Day 11: An early start this morning to beat the worst of the heat. We boarded our buses and headed north-west. The road varied from bumpy to down right uncomfortable but continuous sightings of our now regular roadside friends (Hoopoes, European Rollers and European Bee-eaters) made the hour-long journey bearable. In fairness, the heat of the sun had baked the tracks pretty hard, and we were able to drive perhaps 8 km in. We then turned off-road and having parked up, we walked a wide track overlooking grassy fields, stands of reeds and bushes bordering wide ditches. First to show were Richard's Pipit and Oriental Skylark. Black-headed Wagtails flew across our path and we began to hear both Cetti's and Barred Warblers. Both species are notorious skulkers, but eventually individuals of both sat up atop bushes long enough for all to enjoy. Up to eight Montagu's Harriers were circling over the fields. These included at least two pairs and we watched several 'food passes' of what looked like mice. Having heard a number of distant Common Quail calling one was eventually considered near enoughto 'explore' in a wet grassy field. Vaughan, Gary and I were the appointed 'flushers' and, after a few false starts, a bird flew up from virtually underneath my boot, flew about 50 metres before landing out of sight, but allowing the remainder of the party on the raised bank to get a good view. But the best was yet to come. A distant Pallas's Grasshopper Warbler was heard (and very briefly seen by Manfred) in a patch of burnt reeds. After a patient 10 minutes or so, another bird appeared, in full view,no more than 50 metres away and remained atop a stem sunning itself for about five minutes. To our amazement yet another was found, similarly confiding on the other side of the track. Views of three different Pallas's Grasshopper Warblers on one day are almost unprecedented here. What a success – all of our target species seen well, and a pleasant walk in warm sunshine. How were we to know that our success would run right through the day?
Following a leisurely lunch, we boarded a motorcruiser mid afternoon to spend an hour or so following the shoreline to view the wildfowl and seabird colonies. At first there were few surprises: a summer-plumaged Black-necked Grebe; a party of seven Dalmatian Pelicans, Mute Swan being added tothe trip list and huge rafts of Red-crested Pochards taking to the skies. Eventually we reached the gull colony. It is extremely difficult to estimate the number of adult Great Black-headed Gulls – perhaps 200 together with raft after raft of fluffy young in crèches. Certainly one of the highlights of the tour so far. The next 20 minutes became yet another of those magic moments.We had slowly retraced our steps when Vaughan asked that the boat turn around once more so we could look again at the line of Common Black-headed Gulls along the shore. Just as every gull took to the air, the cry went out 'adult Relict Gull!' We all followed the flock in the air, but several of the party never got onto the right bird. All the gulls landed again, not far off but quite spread out, and we slowly motored closer and closer, easily picked out 'our bird' and enabled all aboard to watch this exceptionally rare gull at leisure. The afternoon was ending on a high. Looking up at the hills a rain squall was heading our way. Already the swell on the lake was making a less than smooth passage for the boat as we headed back to our moorings. Once ashore, time for a celebratory ice cream and a wind down before dinner.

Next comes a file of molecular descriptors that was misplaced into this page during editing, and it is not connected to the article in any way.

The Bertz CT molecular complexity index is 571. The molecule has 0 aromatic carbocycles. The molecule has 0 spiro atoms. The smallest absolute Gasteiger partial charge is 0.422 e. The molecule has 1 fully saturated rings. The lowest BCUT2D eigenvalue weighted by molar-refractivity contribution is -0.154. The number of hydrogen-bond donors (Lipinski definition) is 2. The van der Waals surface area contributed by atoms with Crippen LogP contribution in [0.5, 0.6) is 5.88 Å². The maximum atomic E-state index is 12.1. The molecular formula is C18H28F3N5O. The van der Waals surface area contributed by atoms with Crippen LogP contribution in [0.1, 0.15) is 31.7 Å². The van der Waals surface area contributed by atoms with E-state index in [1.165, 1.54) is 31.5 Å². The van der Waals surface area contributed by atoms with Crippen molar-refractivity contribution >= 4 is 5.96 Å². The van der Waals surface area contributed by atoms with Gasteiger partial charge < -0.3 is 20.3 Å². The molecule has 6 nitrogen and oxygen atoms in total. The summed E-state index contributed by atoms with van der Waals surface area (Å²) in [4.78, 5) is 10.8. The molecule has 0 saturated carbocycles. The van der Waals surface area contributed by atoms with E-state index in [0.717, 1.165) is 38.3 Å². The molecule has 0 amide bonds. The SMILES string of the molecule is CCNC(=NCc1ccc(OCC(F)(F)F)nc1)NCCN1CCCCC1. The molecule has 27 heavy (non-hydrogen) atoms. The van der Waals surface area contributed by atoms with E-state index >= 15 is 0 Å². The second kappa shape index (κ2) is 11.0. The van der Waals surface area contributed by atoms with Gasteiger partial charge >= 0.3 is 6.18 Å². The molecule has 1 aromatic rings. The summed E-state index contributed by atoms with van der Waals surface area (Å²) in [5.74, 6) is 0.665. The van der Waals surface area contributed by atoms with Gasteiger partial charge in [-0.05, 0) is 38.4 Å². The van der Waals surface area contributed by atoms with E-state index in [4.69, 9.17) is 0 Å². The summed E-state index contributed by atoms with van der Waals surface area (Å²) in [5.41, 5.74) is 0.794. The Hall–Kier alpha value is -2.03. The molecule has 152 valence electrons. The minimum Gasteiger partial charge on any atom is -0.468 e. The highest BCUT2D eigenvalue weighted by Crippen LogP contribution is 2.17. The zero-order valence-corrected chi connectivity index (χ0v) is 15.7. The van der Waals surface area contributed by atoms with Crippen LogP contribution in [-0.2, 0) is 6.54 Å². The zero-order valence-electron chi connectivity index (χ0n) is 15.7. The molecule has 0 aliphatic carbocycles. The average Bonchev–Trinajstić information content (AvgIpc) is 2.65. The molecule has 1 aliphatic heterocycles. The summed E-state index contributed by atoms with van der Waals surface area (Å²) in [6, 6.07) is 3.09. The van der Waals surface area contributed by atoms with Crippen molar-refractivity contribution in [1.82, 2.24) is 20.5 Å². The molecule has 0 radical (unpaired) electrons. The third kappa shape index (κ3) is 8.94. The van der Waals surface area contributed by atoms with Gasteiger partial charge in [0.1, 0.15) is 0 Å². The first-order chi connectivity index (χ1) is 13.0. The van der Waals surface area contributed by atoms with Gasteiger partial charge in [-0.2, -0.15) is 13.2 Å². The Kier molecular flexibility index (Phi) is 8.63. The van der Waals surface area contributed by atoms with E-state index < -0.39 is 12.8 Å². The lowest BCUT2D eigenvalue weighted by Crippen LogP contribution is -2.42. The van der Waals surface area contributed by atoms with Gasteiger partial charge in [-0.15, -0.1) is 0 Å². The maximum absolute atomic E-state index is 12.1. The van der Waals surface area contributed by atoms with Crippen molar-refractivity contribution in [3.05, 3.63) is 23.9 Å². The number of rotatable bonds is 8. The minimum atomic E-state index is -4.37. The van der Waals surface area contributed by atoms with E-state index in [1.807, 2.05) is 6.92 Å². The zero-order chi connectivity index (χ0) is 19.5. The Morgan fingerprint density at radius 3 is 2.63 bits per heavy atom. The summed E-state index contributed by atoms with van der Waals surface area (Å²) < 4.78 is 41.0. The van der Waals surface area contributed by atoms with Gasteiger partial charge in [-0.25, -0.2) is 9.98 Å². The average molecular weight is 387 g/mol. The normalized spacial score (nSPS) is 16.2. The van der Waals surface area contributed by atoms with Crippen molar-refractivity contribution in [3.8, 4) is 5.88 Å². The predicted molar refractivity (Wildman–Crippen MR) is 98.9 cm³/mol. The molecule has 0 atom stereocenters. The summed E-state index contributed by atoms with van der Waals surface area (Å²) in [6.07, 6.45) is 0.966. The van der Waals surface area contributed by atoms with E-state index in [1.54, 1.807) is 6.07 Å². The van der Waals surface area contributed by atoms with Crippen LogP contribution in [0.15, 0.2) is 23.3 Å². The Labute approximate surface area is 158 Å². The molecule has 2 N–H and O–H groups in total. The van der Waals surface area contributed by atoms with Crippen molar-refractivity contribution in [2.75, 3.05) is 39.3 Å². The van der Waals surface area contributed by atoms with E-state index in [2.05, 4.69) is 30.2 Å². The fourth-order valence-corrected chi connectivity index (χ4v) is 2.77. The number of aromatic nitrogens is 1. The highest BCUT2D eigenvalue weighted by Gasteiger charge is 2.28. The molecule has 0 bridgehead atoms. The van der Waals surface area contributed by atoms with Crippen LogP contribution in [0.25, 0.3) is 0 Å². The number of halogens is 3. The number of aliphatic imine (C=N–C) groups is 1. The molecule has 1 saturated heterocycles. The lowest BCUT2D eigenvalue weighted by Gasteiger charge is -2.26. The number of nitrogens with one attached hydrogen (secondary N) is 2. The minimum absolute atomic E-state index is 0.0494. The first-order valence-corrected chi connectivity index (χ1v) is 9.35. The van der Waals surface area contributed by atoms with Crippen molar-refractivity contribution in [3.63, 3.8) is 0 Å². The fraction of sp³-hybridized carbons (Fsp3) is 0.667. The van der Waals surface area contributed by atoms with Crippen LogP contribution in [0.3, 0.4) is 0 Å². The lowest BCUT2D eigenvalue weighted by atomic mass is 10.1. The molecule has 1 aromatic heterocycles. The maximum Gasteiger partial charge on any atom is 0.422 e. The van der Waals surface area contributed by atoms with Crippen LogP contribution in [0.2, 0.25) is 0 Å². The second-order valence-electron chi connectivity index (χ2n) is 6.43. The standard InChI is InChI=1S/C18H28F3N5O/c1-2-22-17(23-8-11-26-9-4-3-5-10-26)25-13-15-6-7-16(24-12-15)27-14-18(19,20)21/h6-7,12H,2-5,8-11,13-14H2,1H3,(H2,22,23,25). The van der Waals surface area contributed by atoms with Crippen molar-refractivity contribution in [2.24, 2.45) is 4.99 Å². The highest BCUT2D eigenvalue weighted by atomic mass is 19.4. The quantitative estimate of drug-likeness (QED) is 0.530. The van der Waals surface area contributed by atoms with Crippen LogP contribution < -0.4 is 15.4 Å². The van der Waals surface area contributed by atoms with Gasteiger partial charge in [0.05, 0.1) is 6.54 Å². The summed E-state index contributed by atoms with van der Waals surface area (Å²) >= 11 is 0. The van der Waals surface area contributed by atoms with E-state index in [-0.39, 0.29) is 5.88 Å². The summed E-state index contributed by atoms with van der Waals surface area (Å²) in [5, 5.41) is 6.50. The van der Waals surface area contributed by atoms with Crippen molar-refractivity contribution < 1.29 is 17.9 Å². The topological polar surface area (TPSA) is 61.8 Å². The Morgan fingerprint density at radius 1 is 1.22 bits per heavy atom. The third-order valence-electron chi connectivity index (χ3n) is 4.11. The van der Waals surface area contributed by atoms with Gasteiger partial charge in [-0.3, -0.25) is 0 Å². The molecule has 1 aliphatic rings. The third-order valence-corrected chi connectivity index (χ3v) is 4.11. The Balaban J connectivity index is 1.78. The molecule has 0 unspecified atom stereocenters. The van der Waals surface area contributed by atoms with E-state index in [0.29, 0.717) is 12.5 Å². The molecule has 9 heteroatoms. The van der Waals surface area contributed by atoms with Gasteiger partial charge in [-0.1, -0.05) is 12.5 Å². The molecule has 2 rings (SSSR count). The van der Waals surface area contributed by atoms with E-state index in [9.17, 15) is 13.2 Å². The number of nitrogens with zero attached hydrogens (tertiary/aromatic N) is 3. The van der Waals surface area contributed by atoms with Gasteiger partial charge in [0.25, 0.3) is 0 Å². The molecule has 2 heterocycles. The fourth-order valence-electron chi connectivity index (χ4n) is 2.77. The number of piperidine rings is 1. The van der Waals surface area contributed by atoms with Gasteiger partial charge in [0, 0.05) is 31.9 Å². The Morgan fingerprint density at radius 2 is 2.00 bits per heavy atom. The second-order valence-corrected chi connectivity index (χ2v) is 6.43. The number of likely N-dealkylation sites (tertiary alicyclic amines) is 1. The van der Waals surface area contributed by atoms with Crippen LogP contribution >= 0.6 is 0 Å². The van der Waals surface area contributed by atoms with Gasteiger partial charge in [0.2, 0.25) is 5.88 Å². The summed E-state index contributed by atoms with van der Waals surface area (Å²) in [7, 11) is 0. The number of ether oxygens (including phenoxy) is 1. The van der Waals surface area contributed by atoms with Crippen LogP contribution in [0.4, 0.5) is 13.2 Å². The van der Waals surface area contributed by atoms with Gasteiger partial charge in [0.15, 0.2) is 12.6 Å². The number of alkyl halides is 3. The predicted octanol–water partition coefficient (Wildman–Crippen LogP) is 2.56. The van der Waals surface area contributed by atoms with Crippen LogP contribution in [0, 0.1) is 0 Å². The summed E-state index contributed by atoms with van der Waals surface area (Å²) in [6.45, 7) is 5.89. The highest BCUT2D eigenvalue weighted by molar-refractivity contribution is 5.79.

Day 12: Today was all about the return drive to Almaty. So it was, just before 7.00am, that we left Lake Alakol. A few of the group had expressed concern, even dismay upon arrival, looking at our rather primitive living conditions. Today, no one wanted to leave! On the stretch before Usharal, we found a total of 17 Black-bellied Sandgrouse and four Demoiselle Cranes sat in roadside fields and the usual small group of Lesser Kestrels were hunting from the utility wires. The first 300km stretch of the A3 was relatively uneventful. There were plenty of European Rollers etc., on the wires and Alexei, the driver of Bus No2, was hard at work trying to find us birds of prey. By the end of the journey, without binoculars, he could identify and pronounce in English both Kestrel and Black Kite. We also found an adult Eastern Imperial Eagle and a male Montagu's Harrier. Lunch was taken beside a lake close to the highway. Here, amongst the Black-necked Grebes and Red-crested Pochards were two new duck species for the tour – Eurasian Wigeon and Common Pochard. In the damp woods on the eastern shore Nigel found a White-crowned Penduline Tit's nest, and we all enjoyed prolonged views of a pair putting the finishing touches to the structure. The excitement of the remainder of the drive had nothing to do with birds. We encountered a torrential rain and sleet storm and one of the windscreen wipers flew off Bus No2. Despite our pleas to await a break in the weather, Alexei insisted on transferring the remaining wiper across to the driver's side, completely ignoring each passing car that literally drenched him with spray. His valiant efforts enabled us to get into Almaty shortly before 7.00pm. Early-evening Friday traffic has to be seen to be believed. Having arrived safely at our hotel once more, we said goodbye to Alexei and Ruslan and settled down to a beer or two, watching the opening ceremony of the 2006 Football World Cup.